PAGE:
From beauty to beast: the changing face of aviation

Half a century ago, air travel blossomed into beauty. On 21 May 1954, the Caravelle took off for the first time. The jet, built in Toulouse by Sud Aviation, instantly became a design classic. The sleek profile of her fuselage is barely disturbed by the two slim, rear-mounted engines; her wings rake sharply back like a bird in flight; her tailplane looks as delicate as paper and as light as a kite; and each passenger window is a stylised teardrop.

Half a century ago, air travel blossomed into beauty. On 21 May 1954, the Caravelle took off for the first time. The jet, built in Toulouse by Sud Aviation, instantly became a design classic. The sleek profile of her fuselage is barely disturbed by the two slim, rear-mounted engines; her wings rake sharply back like a bird in flight; her tailplane looks as delicate as paper and as light as a kite; and each passenger window is a stylised teardrop.

The Caravelle became standard equipment for Air France's European operations, and can still be found in service in some of the further-flung former French colonies. She also set a standard for grace that bettered even the Comet - with its elegant engines blended into the wing - and has hardly been matched since.

* This week has seen great excitement over an aesthetically bland aircraft. From the outside, the Boeing 777-200ER is about as interesting as its number. It is a big metal tube with a couple of wings bolted on, beneath each of which a great lump of an engine has been slung. The furore over the new jet is simply its stamina. The latest 777 can stay aloft for longer than any other aircraft, bringing some of the world's most distant corners into non-stop range.

Speculation that Manchester is soon to be linked non-stop with Melbourne is, sadly, misplaced. You can deduce as much by considering the important and interesting places without air links from Britain. London, after all, is the world's leading aviation hub, yet relatively few cities outside Europe to which it is possible to fly non-stop are actually on the network.

* British Airways no longer flies to Lima, even though tourism to Peru is rocketing, because the airline believes there is precious little potential for business-class traffic to the Peruvian capital. Indeed, so many air links from Britain to Latin America have been scrapped in the past decade that a huge gap has appeared between Mexico City and Rio de Janeiro. Does this represent a gap in the market?

Not for BA, BMI or Virgin Atlantic. They don't reckon there is enough money to be made. That is also the reason so few of the capital cities of Africa are linked by air with London.

Even on the usually lucrative transatlantic network, a couple of appealing cities are no longer connected with London. American Airlines soon dropped its flight from Gatwick to Nashville because so few premium passengers were using it.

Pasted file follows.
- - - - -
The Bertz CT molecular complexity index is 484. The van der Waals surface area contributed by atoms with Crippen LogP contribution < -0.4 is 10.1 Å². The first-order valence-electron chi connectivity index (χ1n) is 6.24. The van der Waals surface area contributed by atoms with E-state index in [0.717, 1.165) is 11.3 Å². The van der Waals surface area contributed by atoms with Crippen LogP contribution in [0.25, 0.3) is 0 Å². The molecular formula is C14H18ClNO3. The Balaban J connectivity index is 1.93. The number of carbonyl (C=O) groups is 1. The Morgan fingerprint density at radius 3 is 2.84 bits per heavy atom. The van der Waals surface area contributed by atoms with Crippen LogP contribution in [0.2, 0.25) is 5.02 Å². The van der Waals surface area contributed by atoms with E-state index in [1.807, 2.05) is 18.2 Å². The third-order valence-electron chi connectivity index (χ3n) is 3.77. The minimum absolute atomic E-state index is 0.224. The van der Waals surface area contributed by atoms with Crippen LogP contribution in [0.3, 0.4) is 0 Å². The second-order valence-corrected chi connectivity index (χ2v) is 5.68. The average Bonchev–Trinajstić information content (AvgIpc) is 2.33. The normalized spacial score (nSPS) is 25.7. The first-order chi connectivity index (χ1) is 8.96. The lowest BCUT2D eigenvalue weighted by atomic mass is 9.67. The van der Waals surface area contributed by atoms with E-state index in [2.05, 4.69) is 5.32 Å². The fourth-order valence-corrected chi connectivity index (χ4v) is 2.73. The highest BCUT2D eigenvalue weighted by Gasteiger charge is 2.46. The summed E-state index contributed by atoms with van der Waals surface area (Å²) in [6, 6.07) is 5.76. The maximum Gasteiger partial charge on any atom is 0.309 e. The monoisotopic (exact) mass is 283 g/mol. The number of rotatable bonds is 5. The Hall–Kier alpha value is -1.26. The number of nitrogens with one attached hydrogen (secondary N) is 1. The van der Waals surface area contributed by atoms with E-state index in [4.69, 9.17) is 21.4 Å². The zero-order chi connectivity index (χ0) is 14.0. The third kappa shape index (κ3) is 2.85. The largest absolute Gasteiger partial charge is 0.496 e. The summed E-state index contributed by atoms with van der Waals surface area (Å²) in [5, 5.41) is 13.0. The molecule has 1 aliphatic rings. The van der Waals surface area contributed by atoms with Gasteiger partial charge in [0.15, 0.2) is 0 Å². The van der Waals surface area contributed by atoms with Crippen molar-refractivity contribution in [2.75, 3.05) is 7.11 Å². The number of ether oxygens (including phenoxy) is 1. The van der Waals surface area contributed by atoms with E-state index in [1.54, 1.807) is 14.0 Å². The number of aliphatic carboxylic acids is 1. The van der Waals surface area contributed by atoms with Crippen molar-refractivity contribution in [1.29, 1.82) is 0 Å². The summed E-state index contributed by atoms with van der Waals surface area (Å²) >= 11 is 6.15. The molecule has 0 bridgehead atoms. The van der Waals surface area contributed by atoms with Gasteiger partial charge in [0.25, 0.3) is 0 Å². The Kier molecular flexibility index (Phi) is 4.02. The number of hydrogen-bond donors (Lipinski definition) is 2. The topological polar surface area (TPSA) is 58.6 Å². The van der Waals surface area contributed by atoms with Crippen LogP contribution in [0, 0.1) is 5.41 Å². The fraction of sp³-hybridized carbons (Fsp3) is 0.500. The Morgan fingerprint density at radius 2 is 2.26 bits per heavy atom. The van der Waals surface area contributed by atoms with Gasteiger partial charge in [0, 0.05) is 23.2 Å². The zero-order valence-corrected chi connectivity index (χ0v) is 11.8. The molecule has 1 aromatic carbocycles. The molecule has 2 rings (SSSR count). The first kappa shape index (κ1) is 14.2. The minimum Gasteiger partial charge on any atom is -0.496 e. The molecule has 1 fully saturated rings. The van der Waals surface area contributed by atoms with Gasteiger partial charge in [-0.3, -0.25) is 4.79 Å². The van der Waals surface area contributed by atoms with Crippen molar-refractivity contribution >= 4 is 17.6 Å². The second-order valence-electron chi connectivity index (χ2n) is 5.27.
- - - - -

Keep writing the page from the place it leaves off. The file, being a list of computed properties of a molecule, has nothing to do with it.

The only way you can fly non-stop from the UK to New Orleans this year is to take the Bath Travel special charter from Bournemouth to the Big Easy in November; British Airways no longer has the desire to fly there.

BA also dropped Auckland and Christchurch from its schedule, as well as Adelaide, Brisbane and Darwin. New-generation aircraft have the ability to re-open some of these routes. Initially, though, the latest Boeing will most likely be used to fly between the world's biggest economy, the US, and the fastest-growing one: China.

For a while yet, you will just have to put up with returning that seat into the upright position, lowering arm-rests and feeling lousy and disorientated at airports you have no wish to visit at strange hours of the night. And then get back on a plane you don't much fancy.

* Boeing has made some handsome aircraft at its Seattle headquarter, including the globe-girdling Stratocruiser and the mould-breaking 747. These days, every new model represents another step towards the aircraft as a commodity, a machine where the cost of production - ie each seat-mile - is driven ever lower. From several perspectives, this is a good thing. The cost savings stem from greater efficiency, and the resultant cheaper fares should enfranchise many more people to travel.

At the other end of the spectrum is (or was) Concorde: ludicrously inefficient and élitist, not to mention deafening for anyone in the same county when she took off. Yet the supersonic jet was, like the Caravelle, exquisitely beautiful. Perhaps it helps to be born in south-west France.

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